• in the case of a refund required to be made in consequence of an order on an appeal to the Commissioner (Appeals), an appeal to the Appellate Tribunal, a reference to the High Court or an appeal to the Supreme Court, on the date of receipt of such order by the Commissioner; or
  • in the case of a refund required to be made as a consequence of a revision order under section 122A, on the date the order is made by the Commissioner; or
  • in any other case, on the date the refund order is made.

                           Explanation.– For the removal of doubt, it is clarified that where a refund order is made on an application under sub­section (1) of section 170, for the purpose of compensation, the refund becomes due from the date refund order is made and not from the date the assessment of income treated to have been made by the Commissioner under section 120.

The Supreme Court of Pakistan in a recent case Hamid Ashraf (late) through his legal heirs v Commissioner Inland Revenue, Lahore [(2020) 122 TAX 265 (S.C. Pak.)] held that “scheme of refund provided under the Income Tax Ordinance, 2001 overrides the deeming provision of section 120. Deemed assessment under section 120 is therefore not a substitute for a refund order. It appears, as if the return of tax or refund by the Exchequer to a taxpayer requires scrutiny by the Commissioner and cannot be deemed to be an amount outstanding in favour of the taxpayer. The taxpayer is free to apply for refund under section 170, immediately after filing of tax return or deemed assessment order. Section 170 provides a fast track mechanism for refund as it specifies time for the passing of a refund order and the remedy of appeal in case of failure to pass any such order”….In the present case, the applications for refund filed by the petitioner under section 170 were taken up by Assistant Commissioner Inland Revenue in the year 2010 and initially rejected. After remand of the matter by CIR (Appeals), DCIT passed refund order on 22.03.2013. The matter remained under litigation between the department and the taxpayer, and refund order was passed on 23.03.2013, rather than 15.02.2011, when the CIR (Appeals) simply remanded the matter to the DCIT to decide the same afresh. Therefore, the date of refund order passed by DCIT i.e. 22.03.2013 will be the date when the refund becomes due as per section 171(2)(c) [instead of section 171(2)(a)] as correctly noted by the High Court”.

[underlined by us for emphasis]

Section 171(2)(a) simply says that “for the purposes of this section [171], a refund shall be treated as having become due in the case of a refund required to be made in consequence of an order on an appeal to the Commissioner (Appeals), an appeal to the Appellate Tribunal, a reference to the High Court or an appeal to the Supreme Court, on the date of receipt of such order by the Commissioner”.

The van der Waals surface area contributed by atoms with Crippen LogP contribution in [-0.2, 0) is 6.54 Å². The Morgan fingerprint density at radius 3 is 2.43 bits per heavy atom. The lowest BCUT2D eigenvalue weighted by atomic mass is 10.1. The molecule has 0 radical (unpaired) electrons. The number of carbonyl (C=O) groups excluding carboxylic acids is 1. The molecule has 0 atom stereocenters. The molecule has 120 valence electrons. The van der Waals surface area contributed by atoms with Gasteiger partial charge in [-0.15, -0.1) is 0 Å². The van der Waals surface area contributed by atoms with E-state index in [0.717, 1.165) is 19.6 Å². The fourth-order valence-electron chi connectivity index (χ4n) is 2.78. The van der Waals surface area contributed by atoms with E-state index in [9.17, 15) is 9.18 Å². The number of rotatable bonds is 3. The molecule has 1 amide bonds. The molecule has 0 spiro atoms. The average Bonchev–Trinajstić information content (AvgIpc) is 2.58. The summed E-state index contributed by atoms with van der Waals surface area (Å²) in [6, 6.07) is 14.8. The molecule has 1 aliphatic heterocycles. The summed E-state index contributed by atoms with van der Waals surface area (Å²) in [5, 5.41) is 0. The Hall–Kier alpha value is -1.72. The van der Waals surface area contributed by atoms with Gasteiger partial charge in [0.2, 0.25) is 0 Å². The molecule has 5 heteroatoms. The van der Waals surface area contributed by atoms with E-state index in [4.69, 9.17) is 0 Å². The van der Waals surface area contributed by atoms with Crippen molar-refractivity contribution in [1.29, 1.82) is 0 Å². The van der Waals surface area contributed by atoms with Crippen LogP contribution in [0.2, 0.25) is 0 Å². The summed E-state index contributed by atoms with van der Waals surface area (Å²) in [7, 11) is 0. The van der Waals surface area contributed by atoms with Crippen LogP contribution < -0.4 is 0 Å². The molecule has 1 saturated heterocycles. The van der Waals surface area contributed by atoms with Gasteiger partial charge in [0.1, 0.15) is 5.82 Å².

[underlined by us for emphasis]

The words used by the Legislature in section 171(2) are “treated as having become due” that means a legal fiction is created. It says the moment order of appeal is received by the Commissioner, without passing of order refund will become due for the purpose of calculating delayed payment under section 171(1) of the Ordinance. The actual date of passing the order is irrelevant. If appellate order gives rise to refund (in above case it was mere remand) the relevant date is the day order of Commissioner (Appeals) is received by the Commissioner of Inland Revenue who passed the order personally or by delegation of powers to any officer as envisaged in section 210(1) of the Ordinance. All such orders passed by any authority under delegated powers by the Commissioner in terms of section 211(1) of the Ordinance are treated to be passed by him. This provision reads as under:

“Where, by virtue of an order under section 210, an Officer of Inland Revenue or by a special audit panel appointed under subsection (11) of section 177 exercises a power or performs a function of the Commissioner, such power or function shall be treated as having been exercised or performed by the Commissioner”.

[underlined by us for emphasis]

In section 211(1) again a legal fiction is created by Legislature that all orders passed under delegated authority would be construed to be passed by the Commissioner.

Even after the insertion of Explanation in section 171 of the Ordinance by Finance Act 2013 (Act No. XIII of 2013) with retrospective effect, plain reading of it vis-à-vis other related provisions provides as under:

  1. Section 171(2)(a) of the Ordinance provides a legal fiction and does not override the term “when it becomes due” in section 171(1). The Explanation added with retrospective effect deals with section 171(1) and not with section 171(2). Section 170(1) says: “A taxpayer who has paid tax in excess of the amount which the taxpayer is properly chargeable under this Ordinance may apply to the Commissioner for a refund of the excess”. This should not be read in isolation. It is to be read in conjunction with section 170 as a whole, especially section 17(3).  It is cardinal principle of interpretation that a deeming provision has to be strictly construed for the purpose it is enacted. The deeming provision requires strict interpretation, and cannot be spilled over to other provisions in statute. It has to be interpreted strictly within the four corners of its object for which it is enacted—Elahi Cotton Mills Ltd v Federation of Pakistan (1997) 76 Tax 5 (S.C.Pak).